Maintaining Reproductive Soundness

  1. GPS1504
    When the goal is reproductive success, it is essential to give the necessary support care to create a healthy breeding animal. In order to provide such care, there are several avenues that should be pursued as well as care guidelines followed. The healthier the breeding stock, the healthier the offspring, and the better chance of survival each piglet will have.

    Nutritional needs should be met first and foremost in all animals, but breeders in particular may require some supplementation. In addition to fulfilling basic energy needs, the minimum daily nutritional requirements must be met. While breeding animals, be it boars, sows, or gilts, will need feed compensation for both the activity involved in breeding as well as the support of carrying and raising young, the formation of excessive fat deposits should be avoided so as not to create too much of a weight burden. Overall, the key is to achieve balance between too much or too little calorie absorption in order to keep pigs at a healthy weight to ensure breeding success. In order to manage this, keep an eye on your animals and how they are processing feed; those that gain too much should be scaled back while those who do not seem to gain easily enough should be given an increase or reconsidered as breeding animals. Nutrition is linked to fertility as well as the number or pigs farrowed so be sure to take nutrition seriously and administer an adequate amount as needed.

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    Photo: Ken Pierpont

    With good nutrition under your belt, it is time to take a good, hard look at reproductive soundness. In addition to being able to pass good traits down to future generations, it is necessary for pigs to be able to mate successfully. In order to be good breeding candidates, there are several things to consider, such as overall confirmation and temperament. Beyond that, however, are even more criteria, such as sex organ abnormalities. In the event that the genitals of a boar, sow, or gilt are not physically correct, that animal should not be used for breeding purposes. Additionally, boars must be physically able to mount and inseminate sows/gilts. If a boar exhibits interest in mounting but does not follow through, there may be arthritis or some other source of pain to blame. Young boars may also need some trial and error before they get the hang of proper mounting. This sort of thing should be handled on a case by case basis but an arthritic pig may never be able to complete the breeding process and a backup should be considered.

    Once you have a boar that has the desire to mate and ability to follow through, a test of his semen should be conducted to verify motility. There will possibly be times when low motility is present, but that is not necessarily a deal breaker unless it is an ongoing issue, in which case the breeding of that boar will be fruitless. Young boars should not be tested on their first ejaculate as that is not usually an accurate representation, but successive ejaculations can be tested. High sperm counts will be visible to the naked eye in the form of cloudy, milky appearance whereas less cloudy semen indicates low sperm counts. Anything unusual should be evaluated by a specialist, especially if semen appears to contain blood or looks watery.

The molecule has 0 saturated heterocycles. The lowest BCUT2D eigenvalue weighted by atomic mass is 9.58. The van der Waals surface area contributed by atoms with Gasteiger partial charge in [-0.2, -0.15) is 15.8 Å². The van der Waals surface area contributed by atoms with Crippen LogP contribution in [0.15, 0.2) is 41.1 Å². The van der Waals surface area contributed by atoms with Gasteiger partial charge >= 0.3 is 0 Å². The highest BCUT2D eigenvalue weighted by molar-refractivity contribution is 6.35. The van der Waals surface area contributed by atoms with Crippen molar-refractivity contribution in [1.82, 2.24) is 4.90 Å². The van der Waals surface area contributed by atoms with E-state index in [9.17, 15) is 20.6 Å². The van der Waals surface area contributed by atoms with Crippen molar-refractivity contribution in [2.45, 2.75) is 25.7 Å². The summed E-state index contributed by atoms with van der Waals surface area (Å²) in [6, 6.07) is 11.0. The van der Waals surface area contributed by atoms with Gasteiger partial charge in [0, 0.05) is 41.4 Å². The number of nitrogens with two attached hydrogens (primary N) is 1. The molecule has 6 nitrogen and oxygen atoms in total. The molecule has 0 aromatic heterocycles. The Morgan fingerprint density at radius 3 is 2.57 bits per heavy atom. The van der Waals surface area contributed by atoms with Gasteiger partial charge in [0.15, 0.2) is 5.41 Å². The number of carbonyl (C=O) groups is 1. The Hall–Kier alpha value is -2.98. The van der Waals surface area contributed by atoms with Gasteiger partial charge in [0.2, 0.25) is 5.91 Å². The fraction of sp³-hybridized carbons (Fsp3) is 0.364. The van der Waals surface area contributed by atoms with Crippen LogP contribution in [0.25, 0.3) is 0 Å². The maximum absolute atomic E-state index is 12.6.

When it comes to the reproductive soundness of sows and gilts, they must be able to stand willingly and accept a mounting as well as carry piglets to term with little or no complication if they are to remain a productive member of your breeding operation. If your sows and gilts hold up to the breeding and birthing process in a satisfactory manner, the next test is to monitor when they have another heat cycle. If the time frame between farrowing and estrus is more than 4 weeks, they may not prove to be reliable breeders, although it is possible that based on environmental conditions and stress that it could take up to 8 weeks for estrus to occur, especially in new mothers, but such a length of time should not become the norm.

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    Photo: Black Valley Farm

    Ultimately it is good reproductive values supported by proper nutrition that will make or break a breeding program. By taking the best animals and feeding them a diet that is nutrient rich while remaining nutritionally sound, you open the door to healthy, well rounded offspring that are able to thrive. Those healthy new generations may in time go on to reproduce as well, thus giving you that much more of an advantage as they pass on the good health and good genes of their own.

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